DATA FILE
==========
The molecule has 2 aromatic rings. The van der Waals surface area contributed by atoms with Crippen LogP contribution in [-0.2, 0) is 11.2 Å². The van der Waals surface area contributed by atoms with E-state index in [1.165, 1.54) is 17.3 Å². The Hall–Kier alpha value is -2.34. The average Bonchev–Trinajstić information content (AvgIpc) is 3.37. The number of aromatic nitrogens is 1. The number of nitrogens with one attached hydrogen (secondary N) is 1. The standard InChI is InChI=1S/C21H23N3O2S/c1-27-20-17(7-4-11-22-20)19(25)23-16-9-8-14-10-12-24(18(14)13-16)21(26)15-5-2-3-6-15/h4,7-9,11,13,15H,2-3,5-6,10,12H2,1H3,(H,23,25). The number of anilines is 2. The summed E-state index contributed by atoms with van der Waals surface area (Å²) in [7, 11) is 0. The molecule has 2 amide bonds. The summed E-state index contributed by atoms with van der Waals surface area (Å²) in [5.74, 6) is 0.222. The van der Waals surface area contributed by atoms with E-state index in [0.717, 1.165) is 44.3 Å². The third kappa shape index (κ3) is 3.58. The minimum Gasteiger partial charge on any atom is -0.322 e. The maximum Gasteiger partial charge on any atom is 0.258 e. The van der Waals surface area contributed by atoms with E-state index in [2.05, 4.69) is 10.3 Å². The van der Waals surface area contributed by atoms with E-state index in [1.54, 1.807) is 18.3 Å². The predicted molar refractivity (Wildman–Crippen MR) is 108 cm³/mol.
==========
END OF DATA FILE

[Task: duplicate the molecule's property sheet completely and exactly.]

The molecule has 2 aromatic rings. The van der Waals surface area contributed by atoms with Crippen LogP contribution in [-0.2, 0) is 11.2 Å². The van der Waals surface area contributed by atoms with E-state index in [1.165, 1.54) is 17.3 Å². The Hall–Kier alpha value is -2.34. The average Bonchev–Trinajstić information content (AvgIpc) is 3.37. The number of aromatic nitrogens is 1. The number of nitrogens with one attached hydrogen (secondary N) is 1. The standard InChI is InChI=1S/C21H23N3O2S/c1-27-20-17(7-4-11-22-20)19(25)23-16-9-8-14-10-12-24(18(14)13-16)21(26)15-5-2-3-6-15/h4,7-9,11,13,15H,2-3,5-6,10,12H2,1H3,(H,23,25). The number of anilines is 2. The summed E-state index contributed by atoms with van der Waals surface area (Å²) in [7, 11) is 0. The molecule has 2 amide bonds. The summed E-state index contributed by atoms with van der Waals surface area (Å²) in [5.74, 6) is 0.222. The van der Waals surface area contributed by atoms with E-state index in [0.717, 1.165) is 44.3 Å². The third kappa shape index (κ3) is 3.58. The minimum Gasteiger partial charge on any atom is -0.322 e. The maximum Gasteiger partial charge on any atom is 0.258 e. The van der Waals surface area contributed by atoms with E-state index in [2.05, 4.69) is 10.3 Å². The van der Waals surface area contributed by atoms with E-state index in [1.54, 1.807) is 18.3 Å². The predicted molar refractivity (Wildman–Crippen MR) is 108 cm³/mol.